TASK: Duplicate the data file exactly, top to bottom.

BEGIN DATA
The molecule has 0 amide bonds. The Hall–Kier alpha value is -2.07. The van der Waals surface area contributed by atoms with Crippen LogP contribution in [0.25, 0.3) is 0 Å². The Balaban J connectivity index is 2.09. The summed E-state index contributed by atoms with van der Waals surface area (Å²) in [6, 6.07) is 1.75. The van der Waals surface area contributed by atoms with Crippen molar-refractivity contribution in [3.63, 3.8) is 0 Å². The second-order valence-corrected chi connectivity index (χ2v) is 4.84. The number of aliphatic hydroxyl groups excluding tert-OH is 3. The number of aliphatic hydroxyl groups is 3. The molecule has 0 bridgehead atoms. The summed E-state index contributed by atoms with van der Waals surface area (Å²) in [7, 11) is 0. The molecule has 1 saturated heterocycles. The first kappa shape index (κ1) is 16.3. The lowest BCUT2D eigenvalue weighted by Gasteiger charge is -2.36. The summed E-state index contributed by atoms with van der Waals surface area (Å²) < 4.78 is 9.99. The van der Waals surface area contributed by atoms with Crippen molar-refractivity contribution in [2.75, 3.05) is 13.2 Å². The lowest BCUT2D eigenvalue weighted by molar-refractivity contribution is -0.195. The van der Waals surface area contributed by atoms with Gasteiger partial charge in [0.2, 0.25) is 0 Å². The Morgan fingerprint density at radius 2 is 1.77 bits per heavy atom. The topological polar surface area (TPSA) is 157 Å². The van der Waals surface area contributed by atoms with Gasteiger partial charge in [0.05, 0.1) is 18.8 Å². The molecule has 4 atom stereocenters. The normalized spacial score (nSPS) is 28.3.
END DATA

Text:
The molecule has 0 amide bonds. The Hall–Kier alpha value is -2.07. The van der Waals surface area contributed by atoms with Crippen LogP contribution in [0.25, 0.3) is 0 Å². The Balaban J connectivity index is 2.09. The summed E-state index contributed by atoms with van der Waals surface area (Å²) in [6, 6.07) is 1.75. The van der Waals surface area contributed by atoms with Crippen molar-refractivity contribution in [3.63, 3.8) is 0 Å². The second-order valence-corrected chi connectivity index (χ2v) is 4.84. The number of aliphatic hydroxyl groups excluding tert-OH is 3. The number of aliphatic hydroxyl groups is 3. The molecule has 0 bridgehead atoms. The summed E-state index contributed by atoms with van der Waals surface area (Å²) in [7, 11) is 0. The molecule has 1 saturated heterocycles. The first kappa shape index (κ1) is 16.3. The lowest BCUT2D eigenvalue weighted by Gasteiger charge is -2.36. The summed E-state index contributed by atoms with van der Waals surface area (Å²) < 4.78 is 9.99. The van der Waals surface area contributed by atoms with Crippen molar-refractivity contribution in [2.75, 3.05) is 13.2 Å². The lowest BCUT2D eigenvalue weighted by molar-refractivity contribution is -0.195. The van der Waals surface area contributed by atoms with Gasteiger partial charge in [0.2, 0.25) is 0 Å². The Morgan fingerprint density at radius 2 is 1.77 bits per heavy atom. The topological polar surface area (TPSA) is 157 Å². The van der Waals surface area contributed by atoms with Gasteiger partial charge in [0.05, 0.1) is 18.8 Å². The molecule has 4 atom stereocenters. The normalized spacial score (nSPS) is 28.3.